What I was watching was an actual coup d’état unfolding before my very eyes. One believes these events occur in other countries, not Canada or the United States, where we uphold democracy. I was dumbfounded, shocked, disbelieving. Where were the guards? Where was the security? How could these people just run up to the front door of the US Capitol Building, virtually unopposed, and begin smashing windows with impunity?
It brought my mind back to the research I have been doing on my new book, provisionally titled A Good Japanese Wife, in which two different coup attempts occurred in Japan at the time of the Second World War. In the first coup attempt, an ultranationalistic group wanted to force Japan to go to war and attempted to take over the Imperial Palace and the government buildings to pressure the government. Two former prime ministers were killed and other government officials but the acting prime minister survived and the rebellion was quelled.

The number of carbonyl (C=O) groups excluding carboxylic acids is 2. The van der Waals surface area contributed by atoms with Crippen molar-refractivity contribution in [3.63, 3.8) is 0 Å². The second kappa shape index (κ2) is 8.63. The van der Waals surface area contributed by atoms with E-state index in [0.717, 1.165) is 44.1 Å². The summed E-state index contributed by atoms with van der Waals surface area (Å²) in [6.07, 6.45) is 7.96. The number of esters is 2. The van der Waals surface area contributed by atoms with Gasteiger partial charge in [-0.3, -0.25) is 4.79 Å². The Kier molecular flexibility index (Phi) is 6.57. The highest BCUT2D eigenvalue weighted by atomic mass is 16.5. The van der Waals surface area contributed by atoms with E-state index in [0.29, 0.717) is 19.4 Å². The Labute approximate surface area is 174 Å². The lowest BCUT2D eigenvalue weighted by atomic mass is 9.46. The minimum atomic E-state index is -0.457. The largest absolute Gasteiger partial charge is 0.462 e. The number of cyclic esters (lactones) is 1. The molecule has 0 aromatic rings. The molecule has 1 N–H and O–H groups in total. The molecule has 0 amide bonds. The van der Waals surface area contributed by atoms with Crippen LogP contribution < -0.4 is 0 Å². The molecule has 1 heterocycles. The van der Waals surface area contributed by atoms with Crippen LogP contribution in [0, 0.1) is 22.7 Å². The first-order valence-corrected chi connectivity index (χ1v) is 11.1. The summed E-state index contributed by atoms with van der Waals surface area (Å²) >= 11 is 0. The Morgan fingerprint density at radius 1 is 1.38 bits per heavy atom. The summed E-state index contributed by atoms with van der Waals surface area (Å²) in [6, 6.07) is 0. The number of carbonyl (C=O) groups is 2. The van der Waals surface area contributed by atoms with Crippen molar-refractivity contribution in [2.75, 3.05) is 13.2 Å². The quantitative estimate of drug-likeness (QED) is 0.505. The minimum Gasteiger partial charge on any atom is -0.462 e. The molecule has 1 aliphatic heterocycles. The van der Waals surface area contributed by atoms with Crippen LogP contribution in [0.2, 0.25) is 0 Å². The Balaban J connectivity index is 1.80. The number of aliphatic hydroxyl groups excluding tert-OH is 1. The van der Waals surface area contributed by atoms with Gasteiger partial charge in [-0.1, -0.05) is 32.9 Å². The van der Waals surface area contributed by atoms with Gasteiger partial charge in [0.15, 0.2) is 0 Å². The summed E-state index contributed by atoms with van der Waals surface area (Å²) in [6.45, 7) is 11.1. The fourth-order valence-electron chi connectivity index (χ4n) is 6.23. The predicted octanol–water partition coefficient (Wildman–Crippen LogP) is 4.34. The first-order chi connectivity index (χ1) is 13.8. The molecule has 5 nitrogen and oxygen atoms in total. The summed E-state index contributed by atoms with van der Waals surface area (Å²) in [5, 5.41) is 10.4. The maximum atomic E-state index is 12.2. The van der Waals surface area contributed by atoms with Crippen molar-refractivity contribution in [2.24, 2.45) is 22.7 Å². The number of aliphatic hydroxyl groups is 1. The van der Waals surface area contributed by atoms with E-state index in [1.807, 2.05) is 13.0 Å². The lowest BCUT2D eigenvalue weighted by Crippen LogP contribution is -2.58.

The second coup attempt occurred at the time of Japan’s surrender to the Allies, when rebellious Imperial Army officers refused to admit defeat and stormed the government building to try and prevent the Emperor’s taped surrender speech from being broadcast. They almost succeeded but the prime minister hid in the basement of the building with the tape and was not discovered. After the rebellious officers were captured, the speech was played to end WWII.
To see a coup d’état play out on live television before my eyes made me realize just how tenuous democracy can be, how easily people can be swayed by charismatic sociopaths and propaganda, and how important it is to guard and uphold the truth. The rioters on January 6th had been lied to by their President. They are being charged and arrested but the person who instigated the riot, the insurrection, the attempted coup, still walks free. That hardly seems fair.